- The Washington Times - Wednesday, July 18, 2012

The Maryland General Assembly’s website is on its way to receiving a comprehensive makeover.

Michael Gaudiello, director of the office of legislative information systems, presented the preliminary redesign of the website to the Joint Committee on Transparency and Open Government in a meeting Wednesday.

The current website can be hard to navigate for information, said Democrat Sen. Bill Ferguson of Baltimore County, co-chairman of the committee.

“We are looking forward to the opportunity to take the wealth of information that already exists and to make it more accessible and the site more intuitive,” Mr. Ferguson said.

Some of the proposed new features of the website include a quick bill-search function, a bill-tracking option where users can sign up for alerts on specific  measures they want to follow and a page where constituents can send messages to their legislators.

Mr. Gaudiello said surveys of website users and discussions with General Assembly members informed the design. He said users especially wanted more links to information on the home page because they currently have to dig around to find simple information.

The redesigned home page will include a broad subject search and a frequently updated list of the most-searched-for bills.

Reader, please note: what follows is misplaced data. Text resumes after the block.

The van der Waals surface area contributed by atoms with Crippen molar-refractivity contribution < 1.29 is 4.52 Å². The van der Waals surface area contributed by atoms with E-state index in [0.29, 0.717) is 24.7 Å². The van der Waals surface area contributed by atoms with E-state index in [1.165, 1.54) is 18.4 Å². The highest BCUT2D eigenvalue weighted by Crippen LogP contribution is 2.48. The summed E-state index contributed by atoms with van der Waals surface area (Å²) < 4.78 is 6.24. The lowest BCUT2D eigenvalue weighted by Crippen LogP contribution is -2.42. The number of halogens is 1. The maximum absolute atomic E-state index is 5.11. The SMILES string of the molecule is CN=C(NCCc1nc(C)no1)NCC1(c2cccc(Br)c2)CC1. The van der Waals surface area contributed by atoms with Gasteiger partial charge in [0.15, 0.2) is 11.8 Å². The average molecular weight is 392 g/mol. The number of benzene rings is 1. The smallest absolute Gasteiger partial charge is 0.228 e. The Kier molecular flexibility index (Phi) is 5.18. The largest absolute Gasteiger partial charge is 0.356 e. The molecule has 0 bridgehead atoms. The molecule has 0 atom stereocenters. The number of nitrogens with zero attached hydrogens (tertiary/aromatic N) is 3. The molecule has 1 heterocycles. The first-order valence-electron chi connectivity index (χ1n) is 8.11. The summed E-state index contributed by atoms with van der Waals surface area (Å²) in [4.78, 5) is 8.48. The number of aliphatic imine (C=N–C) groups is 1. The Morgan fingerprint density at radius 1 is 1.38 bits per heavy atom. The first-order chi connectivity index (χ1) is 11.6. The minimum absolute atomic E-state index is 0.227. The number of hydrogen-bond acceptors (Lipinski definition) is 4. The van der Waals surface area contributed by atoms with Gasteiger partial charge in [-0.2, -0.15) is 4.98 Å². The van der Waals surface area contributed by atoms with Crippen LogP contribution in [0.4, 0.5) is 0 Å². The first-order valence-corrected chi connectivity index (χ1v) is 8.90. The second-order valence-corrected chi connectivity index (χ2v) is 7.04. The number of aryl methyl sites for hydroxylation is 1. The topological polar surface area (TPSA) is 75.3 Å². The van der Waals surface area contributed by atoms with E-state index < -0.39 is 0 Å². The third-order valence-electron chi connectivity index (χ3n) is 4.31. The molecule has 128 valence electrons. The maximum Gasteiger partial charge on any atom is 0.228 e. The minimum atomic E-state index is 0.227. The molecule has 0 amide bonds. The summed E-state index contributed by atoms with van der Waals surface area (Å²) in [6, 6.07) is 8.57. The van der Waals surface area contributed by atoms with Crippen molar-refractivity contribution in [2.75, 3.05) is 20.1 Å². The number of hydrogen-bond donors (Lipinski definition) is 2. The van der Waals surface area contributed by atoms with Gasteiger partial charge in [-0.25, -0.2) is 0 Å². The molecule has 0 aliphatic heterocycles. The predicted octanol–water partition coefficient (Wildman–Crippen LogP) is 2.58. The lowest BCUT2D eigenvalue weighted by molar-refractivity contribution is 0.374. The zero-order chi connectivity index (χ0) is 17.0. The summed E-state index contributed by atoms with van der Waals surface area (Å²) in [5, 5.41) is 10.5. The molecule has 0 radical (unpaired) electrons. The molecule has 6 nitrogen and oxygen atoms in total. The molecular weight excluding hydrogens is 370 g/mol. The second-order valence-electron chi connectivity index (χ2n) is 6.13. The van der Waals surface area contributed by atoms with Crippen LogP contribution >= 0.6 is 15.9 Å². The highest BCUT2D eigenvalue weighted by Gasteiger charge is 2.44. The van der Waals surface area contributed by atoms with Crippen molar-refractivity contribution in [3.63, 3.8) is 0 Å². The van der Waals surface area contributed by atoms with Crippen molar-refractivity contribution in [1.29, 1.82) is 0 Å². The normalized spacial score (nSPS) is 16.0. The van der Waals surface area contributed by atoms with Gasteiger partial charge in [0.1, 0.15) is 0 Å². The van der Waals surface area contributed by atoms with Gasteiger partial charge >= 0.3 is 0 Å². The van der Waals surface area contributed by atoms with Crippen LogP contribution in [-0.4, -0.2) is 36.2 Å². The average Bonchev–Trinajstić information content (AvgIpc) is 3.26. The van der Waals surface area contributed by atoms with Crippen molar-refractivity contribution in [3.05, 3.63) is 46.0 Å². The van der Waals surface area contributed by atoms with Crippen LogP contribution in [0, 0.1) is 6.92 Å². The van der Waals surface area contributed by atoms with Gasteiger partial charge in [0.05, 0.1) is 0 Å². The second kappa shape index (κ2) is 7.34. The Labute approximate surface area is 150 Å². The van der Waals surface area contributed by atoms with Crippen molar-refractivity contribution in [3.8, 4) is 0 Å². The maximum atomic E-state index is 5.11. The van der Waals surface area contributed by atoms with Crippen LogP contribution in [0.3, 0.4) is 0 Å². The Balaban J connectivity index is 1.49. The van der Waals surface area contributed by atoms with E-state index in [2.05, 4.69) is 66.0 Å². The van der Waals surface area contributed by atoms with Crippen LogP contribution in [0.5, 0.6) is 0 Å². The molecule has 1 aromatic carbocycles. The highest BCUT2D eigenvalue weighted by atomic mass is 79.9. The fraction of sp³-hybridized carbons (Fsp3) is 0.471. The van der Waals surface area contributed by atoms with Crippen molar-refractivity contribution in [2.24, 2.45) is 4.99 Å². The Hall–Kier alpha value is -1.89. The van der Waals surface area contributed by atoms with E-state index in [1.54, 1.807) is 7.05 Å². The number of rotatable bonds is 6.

There would also be a new tracking system that allows users to sign up with their email address for alerts on the status of specific bills. Users could create a list of bills they want to track and then receive either a daily status update, or an update only when the status changes.

A form allowing constituents to send messages to their legislators sparked the most conversation. Sen. Nathaniel McFadden, a Baltimore City Democrat, wondered whether the public needed another way to communicate. Mr. McFadden expressed concerns that the public and lobbyists would see this feature as an opportunity to overload the system when constituents already have the ability to email their legislators.

Mr. Gaudiello said that all features of the website are up for discussion and adjustment, as the redesign is still in its preliminary stages.

“It’s the beginning of the process,” he said. “We intend to add and expand and extend the website as the needs change and more and different information becomes available.”

Mr. Ferguson said the committee will discuss requests that social media be included on the website during future meetings.

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